Sole King, and of his kingdom lose no part 325
By our revolt, but over Hell extend
His empire, and with iron sceptre rule
Us here, as with his golden those in Heav'n.
What sit we then projecting peace and war?
War hath determin'd us, and foil'd with loss '330
Irreparable; terms of peace yet none
Vouchsaf'd or sought; for what peace will be given
To us inslav’d, but custody severe,
And stripes, and arbitrary punishment
Inflicted ? and what peace can we return 335
But to our power hostility and hate,
Untam'd reluctance, and revenge though slow,
Yet ever plotting how the Conqu'ror least
May reap his conquest, and may least rejoice
In doing what we most in suffering feel ? 340
Nor will occasion want, nor shall we need
With dangerous expedition to invade
Heav'n, whose high walls fear no assault or siege,
Or ambush from the deep. What if we find
Some easier enterprise ? There is a place, 345
(If ancient and prophetic fame in Heaven
Err not) another world, the happy seat
Of some new race call'd wan, about this time
To be created like to us, though less
In power and excellence, but favor'd more 350
Of him who rules above; so was his will
Pronounc'd among the gods, and by an oath
That shook Heav'n's whole circumference confirm'd.
Thither let us bend all our thoughts, to learn
What creatures there inhabit, of what mould, 355
Or substance, how endu'd, and what their power,
And where their weakness, how attempted best,
By force or subtlety. Though Heav'n be shut,
And Heav'n's high Arbitrator sit secure ,
In his own strength, this place may lie expos'd 360
The utmost border of his kingdom; left
To their defence who hold it: here perhaps
Some advantageous act may be achiev'd
By sudden onset, either with Hell fire
To waste his whole creation, or possess 365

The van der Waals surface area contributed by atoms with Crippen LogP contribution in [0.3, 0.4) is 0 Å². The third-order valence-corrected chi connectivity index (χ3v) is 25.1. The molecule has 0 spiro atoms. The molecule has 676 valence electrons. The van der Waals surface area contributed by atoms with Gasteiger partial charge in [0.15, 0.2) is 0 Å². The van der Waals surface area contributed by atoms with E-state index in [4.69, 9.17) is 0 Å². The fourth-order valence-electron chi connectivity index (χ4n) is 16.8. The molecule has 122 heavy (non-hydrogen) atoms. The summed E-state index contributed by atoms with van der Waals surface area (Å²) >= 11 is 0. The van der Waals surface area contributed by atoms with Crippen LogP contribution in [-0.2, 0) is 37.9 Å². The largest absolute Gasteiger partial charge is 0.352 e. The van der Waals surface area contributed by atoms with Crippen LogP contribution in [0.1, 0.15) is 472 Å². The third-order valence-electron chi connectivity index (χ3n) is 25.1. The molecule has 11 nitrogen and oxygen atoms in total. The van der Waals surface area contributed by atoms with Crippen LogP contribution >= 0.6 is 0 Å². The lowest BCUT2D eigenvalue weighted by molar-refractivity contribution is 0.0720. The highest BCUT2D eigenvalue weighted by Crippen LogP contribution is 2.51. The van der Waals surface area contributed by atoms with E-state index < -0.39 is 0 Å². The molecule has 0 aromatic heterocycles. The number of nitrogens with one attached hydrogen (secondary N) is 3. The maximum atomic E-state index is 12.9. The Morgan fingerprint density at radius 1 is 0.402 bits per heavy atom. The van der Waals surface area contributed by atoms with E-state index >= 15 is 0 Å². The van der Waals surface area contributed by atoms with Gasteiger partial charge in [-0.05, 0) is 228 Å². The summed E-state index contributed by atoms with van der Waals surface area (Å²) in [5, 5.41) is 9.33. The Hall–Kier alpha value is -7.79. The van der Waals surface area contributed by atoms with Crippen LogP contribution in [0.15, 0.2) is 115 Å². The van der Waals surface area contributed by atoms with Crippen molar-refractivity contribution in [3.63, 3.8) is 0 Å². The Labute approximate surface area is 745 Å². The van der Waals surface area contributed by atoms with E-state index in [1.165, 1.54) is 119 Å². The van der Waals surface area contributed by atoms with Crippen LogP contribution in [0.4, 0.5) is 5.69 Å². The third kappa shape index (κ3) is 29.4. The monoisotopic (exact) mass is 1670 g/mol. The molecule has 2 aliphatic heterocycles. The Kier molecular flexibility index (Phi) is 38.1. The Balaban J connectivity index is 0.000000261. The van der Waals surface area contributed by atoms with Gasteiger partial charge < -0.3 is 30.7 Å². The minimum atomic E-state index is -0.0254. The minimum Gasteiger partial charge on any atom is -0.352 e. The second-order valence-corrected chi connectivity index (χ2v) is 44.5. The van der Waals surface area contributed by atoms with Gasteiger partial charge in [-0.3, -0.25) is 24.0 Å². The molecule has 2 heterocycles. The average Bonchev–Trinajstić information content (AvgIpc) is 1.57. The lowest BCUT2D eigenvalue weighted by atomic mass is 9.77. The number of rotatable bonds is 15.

All as our own, and drive as we were driven,
The puny inhabitants, or if not drive,
Seduce them to our party, that their God
May prove their foc, and with repenting hand
Abolish his own works. This would surpass 370

[ocr errors]

Common revenge, and interrupt his joy In our confusion, and our joy upraise In his disturbance; when his darling sons, Hurl'd headlong to partake with us, shall curse , Their frail original, and faded bliss, Faded so soon. Advise if this be worth Attempting, or to sit in darkness here Hatching vain empires. Thus Beëlzebub Pleaded his devilish counsel, first devis'd By Satan, and in part propós'd: for whence, 380 But from the author of all ill, could spring So deep a malice, to confound the race Of Mankind in one root, and earth with Hell To mingle and involve, done all to spite The greater Creator? But their spite still serves His glory to augment. The bold design 386 Pleas'd highly those infernal States, and joy Sparkled in all their eyes; with full assent They vote : whereat his speech he thus renews.

Well have ye judg'd, well ended long debate, Synod of gods, and like to what ye are, 391 Great things resolv’d, which from the lowest deep Will once more lift us up, in spite of fate, Nearer our ancient seat; perhaps in view Of those bright confines, whence with neighb'ring arms

395 And opportune excursion we may chance Re-enter Heav'n; or else in some mild zone Dwell not unvisited of Heav'n's fair light Secure, and at the brightning orient beam

« ElőzőTovább »